Who’s on the short list to potentially replace Wheeler as FCC Chairman?
Jeff Eisenach is the name that’s been most talked about. He has been leading the Trump campaign in telecom and tech issues, and may be leading Trump’s transition team in that area. Jeff, who is on ITIF’s board, has a longtime conservative pedigree. He ran a think tank that was affiliated with Newt Gingrich back in the '90s and he worked in the first Bush administration. More recently he’s been at the American Enterprise Institute, which is a center-right conservative group. I think there’s a chance that Jeff could head up the FCC. He would be a strong appointment; he knows the issues very well.
How might Eisenach’s appointment impact FCC policy?
If it is Jeff, then broadband access will no longer be classified as a Title II service that’s subject to a wider range of rules and is much easier to regulate. Instead, it will once again be considered a Title I service, making it harder for the government to get legal approval to do price or privacy regulations. With Jeff, you’d also see a push for ending what we might call government overbuilding, such as federal grants for local communities that have access to commercial broadband but decide it’s not fast enough and want to build another network on top of or alongside it. And you’d see a big push for freeing up space on the radio spectrum to pave the way for a transition to 5G next-generation networks.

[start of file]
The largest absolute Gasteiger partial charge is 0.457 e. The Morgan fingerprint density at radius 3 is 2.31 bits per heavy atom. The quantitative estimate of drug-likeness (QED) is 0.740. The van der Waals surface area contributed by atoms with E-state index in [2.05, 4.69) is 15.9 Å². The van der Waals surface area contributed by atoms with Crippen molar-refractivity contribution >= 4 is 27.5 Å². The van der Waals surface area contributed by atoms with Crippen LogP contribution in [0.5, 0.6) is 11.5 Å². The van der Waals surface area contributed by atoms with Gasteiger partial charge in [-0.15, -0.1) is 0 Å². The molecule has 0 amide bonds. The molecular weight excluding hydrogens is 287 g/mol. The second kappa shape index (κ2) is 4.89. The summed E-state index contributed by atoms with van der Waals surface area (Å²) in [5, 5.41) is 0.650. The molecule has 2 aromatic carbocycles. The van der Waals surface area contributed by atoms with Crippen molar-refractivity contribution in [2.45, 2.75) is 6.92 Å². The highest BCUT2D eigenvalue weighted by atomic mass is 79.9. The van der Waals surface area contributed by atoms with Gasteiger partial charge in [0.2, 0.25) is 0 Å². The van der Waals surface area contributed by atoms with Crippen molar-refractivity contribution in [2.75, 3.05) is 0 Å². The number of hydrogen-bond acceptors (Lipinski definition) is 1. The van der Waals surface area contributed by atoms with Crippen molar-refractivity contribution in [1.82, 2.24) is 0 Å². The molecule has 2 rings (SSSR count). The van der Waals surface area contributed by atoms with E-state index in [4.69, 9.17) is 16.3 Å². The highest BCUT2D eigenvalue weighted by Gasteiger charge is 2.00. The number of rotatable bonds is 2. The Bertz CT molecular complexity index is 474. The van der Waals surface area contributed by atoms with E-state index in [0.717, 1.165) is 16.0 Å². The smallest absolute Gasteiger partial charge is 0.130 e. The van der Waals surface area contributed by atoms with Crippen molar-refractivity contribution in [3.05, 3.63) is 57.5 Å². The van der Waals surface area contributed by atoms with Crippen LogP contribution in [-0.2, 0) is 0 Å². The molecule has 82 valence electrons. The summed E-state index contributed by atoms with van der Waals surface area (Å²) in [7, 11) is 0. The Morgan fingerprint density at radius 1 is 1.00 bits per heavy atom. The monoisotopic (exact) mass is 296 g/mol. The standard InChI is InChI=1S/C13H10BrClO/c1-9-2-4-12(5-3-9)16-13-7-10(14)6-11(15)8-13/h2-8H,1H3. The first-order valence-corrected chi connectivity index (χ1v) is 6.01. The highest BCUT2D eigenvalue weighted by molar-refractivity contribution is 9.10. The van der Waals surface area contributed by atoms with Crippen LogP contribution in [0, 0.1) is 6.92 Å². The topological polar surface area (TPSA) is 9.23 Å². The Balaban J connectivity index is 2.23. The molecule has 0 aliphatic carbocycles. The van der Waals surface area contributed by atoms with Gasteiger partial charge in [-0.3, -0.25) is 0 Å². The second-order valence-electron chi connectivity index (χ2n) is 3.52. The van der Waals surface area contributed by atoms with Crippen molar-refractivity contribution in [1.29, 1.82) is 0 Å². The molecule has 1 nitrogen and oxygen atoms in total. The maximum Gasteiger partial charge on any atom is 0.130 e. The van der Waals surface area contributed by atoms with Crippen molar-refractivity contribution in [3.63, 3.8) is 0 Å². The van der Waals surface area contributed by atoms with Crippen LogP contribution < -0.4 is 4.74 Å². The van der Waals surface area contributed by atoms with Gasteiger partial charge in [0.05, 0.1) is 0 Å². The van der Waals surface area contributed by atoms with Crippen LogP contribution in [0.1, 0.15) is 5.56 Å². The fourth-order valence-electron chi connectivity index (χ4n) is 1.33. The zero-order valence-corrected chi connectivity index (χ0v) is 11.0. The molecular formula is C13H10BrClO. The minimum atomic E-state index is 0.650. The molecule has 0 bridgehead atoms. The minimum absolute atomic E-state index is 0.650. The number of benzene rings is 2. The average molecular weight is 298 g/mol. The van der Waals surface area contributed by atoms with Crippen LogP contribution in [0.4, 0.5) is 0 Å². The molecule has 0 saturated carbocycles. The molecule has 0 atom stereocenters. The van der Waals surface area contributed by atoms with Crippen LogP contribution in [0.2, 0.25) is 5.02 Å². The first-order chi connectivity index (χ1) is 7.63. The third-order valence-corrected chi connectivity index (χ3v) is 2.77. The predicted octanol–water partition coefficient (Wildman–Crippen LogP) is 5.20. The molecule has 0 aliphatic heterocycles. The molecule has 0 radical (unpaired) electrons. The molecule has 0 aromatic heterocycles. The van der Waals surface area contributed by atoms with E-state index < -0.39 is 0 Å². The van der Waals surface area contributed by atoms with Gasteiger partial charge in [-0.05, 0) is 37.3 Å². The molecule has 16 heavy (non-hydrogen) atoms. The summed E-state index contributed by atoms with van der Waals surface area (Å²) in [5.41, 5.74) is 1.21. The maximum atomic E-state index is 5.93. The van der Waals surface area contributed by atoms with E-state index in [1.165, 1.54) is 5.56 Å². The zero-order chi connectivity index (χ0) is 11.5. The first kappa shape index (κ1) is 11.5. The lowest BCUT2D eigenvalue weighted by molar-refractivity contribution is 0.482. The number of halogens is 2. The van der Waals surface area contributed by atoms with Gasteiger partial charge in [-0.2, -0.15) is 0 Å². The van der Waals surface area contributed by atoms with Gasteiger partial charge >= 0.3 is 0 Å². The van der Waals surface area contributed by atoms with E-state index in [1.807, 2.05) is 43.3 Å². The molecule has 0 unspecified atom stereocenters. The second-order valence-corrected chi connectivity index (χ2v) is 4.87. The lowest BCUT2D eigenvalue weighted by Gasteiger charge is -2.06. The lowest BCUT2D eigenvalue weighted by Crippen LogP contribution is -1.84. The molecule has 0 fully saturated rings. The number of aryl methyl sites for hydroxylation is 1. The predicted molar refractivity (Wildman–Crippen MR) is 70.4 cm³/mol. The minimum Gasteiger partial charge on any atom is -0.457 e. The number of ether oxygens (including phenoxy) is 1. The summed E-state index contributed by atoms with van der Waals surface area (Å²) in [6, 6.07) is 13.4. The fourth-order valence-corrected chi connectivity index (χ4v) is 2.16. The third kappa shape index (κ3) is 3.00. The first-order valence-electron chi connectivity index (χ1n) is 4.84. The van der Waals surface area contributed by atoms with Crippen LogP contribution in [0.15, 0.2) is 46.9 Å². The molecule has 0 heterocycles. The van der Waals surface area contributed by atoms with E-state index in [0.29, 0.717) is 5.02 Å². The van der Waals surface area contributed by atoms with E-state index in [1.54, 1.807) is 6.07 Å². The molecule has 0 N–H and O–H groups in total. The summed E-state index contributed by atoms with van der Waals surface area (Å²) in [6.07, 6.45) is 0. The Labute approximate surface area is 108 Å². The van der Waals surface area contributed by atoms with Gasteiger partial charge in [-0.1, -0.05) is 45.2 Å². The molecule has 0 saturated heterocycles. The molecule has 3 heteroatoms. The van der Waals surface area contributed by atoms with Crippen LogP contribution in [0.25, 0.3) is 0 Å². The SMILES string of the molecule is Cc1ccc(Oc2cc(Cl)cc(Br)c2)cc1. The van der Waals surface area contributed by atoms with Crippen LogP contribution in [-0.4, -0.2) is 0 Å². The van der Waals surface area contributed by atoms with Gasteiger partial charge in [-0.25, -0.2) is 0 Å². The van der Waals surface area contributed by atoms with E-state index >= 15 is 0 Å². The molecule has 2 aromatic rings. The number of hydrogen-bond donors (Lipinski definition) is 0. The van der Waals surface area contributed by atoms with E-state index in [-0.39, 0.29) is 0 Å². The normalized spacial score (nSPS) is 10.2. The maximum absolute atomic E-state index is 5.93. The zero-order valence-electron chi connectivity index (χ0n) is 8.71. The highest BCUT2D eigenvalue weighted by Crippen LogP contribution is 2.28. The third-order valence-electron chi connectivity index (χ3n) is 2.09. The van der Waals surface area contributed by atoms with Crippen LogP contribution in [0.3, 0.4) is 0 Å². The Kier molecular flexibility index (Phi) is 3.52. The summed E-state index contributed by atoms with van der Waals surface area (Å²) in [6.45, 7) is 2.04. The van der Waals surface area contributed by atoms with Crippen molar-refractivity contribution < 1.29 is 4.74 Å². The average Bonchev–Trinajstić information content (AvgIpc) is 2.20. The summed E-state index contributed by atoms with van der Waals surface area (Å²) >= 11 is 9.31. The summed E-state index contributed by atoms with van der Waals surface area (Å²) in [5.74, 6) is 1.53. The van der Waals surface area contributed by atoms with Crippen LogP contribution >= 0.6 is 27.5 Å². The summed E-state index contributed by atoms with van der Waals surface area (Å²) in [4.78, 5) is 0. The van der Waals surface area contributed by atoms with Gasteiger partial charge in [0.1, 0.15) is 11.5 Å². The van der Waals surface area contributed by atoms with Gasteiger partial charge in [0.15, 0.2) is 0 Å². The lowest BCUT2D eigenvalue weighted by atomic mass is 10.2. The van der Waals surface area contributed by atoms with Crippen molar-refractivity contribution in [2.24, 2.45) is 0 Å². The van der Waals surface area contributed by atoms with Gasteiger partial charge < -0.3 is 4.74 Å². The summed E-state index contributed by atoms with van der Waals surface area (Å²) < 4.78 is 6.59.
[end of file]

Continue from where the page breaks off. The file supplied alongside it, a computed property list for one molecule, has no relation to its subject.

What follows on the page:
Does the U.S. president have the power to change telecommunications policy?
The president cannot make changes to telecommunication policy because the FCC is an independent agency. The FCC itself has to go through a rigorous notice and rule-making process, and take a vote on policy before making any changes. That’s why it was so controversial when Obama publicly said that he thought that Wheeler should change broadband access’s designation to Title II. That was really unprecedented. The way the president influences telecommunication policy is through the appointment of the chairman to lead the agency.
Could the Trump administration reverse the decision to give the Internet Corporation for Assigned Names and Numbers (ICANN) autonomy from the U.S. Department of Commerce?
I don’t know if the president has the power to change this, but even if they had the power, I don’t think they’d do it. The horse has left the barn. There would be too much outrage on the Hill and internationally. This isn’t a fight they’re going to take on. ICANN had an agreement with the U.S. government where the government had some control in the background over ICANN’s role of managing the internet’s domain name system (DNS). [DNS stores the information needed to match a Web site address with its corresponding internet protocol (IP) address, which Web browsers need in order to find and connect to the server hosting that site’s content.]
That tether has been cut, but I think the Trump will monitor them to make sure ICANN lives up to what they said they would do and not allow other countries to take a larger role in internet governance.